The TL:DR take away is it will be the best card of 2018 (…is that because it is the ONLY card?), pricy, somewhat faster but no one is for sure, will use the newest GDDR6 VRAM which is in short supply… But, this is only speculation even when based on educated guesses.
From an earlier video we get more specific details and for the visually oriented (aren’t all SL peeps visually oriented?) it is in an easier to compare format. Continue reading →
In the world of Solid State Drives (SSD) we have new tech most home users haven’t heard of. So, the idea is they can put in an SSD and it will be fast, which is wrong. Only if hardware is matched and properly installed will it be fast.
The video is bit long winded but, it clearly explains what has to be matched and the settings issue.
He did not mention the need for the motherboard to have ample PCIe channels. If one pours all this data into a PCIe bus with only 8 channels nothing is going to be fast. Your new video card likely wants 16 channels but will work with 4… not well. With an SSD wanting 4 channels the motherboard is forced to divide up channels.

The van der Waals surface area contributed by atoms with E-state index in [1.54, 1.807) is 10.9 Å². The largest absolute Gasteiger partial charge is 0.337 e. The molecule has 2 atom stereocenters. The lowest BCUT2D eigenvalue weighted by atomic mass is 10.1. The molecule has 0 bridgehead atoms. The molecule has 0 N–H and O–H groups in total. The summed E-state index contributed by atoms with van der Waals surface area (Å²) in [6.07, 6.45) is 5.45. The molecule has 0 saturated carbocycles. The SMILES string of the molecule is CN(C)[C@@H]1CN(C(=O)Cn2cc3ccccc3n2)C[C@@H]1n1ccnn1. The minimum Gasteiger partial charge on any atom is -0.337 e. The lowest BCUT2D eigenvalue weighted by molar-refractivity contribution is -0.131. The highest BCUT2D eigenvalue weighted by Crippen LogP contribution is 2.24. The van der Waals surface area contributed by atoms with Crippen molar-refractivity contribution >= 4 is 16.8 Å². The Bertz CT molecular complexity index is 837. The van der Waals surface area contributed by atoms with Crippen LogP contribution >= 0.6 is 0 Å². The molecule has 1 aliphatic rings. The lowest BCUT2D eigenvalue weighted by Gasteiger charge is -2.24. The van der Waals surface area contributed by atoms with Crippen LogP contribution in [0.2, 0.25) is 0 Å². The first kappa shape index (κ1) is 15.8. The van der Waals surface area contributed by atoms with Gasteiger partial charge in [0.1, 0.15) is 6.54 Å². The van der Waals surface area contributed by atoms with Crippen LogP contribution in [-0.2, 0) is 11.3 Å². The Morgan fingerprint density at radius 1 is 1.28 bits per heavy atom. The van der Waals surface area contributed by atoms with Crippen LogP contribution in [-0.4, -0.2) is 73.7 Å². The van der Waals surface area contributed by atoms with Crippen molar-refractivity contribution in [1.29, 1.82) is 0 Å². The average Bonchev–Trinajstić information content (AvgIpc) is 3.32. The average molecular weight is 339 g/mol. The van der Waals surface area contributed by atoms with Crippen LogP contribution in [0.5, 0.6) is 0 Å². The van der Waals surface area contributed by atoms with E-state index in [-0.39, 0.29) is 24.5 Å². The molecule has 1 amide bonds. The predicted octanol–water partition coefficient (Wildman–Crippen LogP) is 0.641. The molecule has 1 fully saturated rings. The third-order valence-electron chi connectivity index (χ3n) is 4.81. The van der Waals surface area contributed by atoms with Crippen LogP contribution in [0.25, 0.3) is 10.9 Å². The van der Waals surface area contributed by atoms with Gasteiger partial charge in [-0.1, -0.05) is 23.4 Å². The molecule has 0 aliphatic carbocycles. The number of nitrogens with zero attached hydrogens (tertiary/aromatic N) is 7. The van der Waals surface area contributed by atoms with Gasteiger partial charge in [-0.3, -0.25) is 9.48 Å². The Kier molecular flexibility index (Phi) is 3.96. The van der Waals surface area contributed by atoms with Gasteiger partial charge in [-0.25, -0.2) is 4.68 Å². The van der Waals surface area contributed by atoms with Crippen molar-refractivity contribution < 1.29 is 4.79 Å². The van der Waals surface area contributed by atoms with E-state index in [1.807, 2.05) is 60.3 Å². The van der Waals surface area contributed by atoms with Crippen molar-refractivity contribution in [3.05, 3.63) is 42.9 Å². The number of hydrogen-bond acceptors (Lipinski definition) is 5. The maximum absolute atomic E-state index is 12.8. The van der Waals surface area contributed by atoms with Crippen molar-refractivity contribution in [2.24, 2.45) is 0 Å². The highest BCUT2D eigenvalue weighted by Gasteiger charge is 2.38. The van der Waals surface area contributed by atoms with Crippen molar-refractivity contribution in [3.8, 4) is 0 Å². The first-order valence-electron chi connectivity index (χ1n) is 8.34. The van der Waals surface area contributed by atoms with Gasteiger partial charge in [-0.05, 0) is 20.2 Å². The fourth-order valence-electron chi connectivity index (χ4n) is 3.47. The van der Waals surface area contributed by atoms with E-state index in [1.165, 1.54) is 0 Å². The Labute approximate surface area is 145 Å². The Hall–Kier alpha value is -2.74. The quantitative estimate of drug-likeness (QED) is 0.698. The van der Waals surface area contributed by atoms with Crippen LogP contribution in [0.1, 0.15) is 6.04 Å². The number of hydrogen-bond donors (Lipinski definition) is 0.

If you have anything else using PCIe… things get really crowded.
So, installing an SSD is easy and simple. Getting it to perform at the rated specs is complicated. Not rocket science, just a bunch of details one has to know about.
Second Life™ users want performance. Most of you know Second Life is NOT an optimized game world but rather a hobbyists-built world that can drag even the best gaming machine down to single digit frame rates. So, performance is a thing among SL users.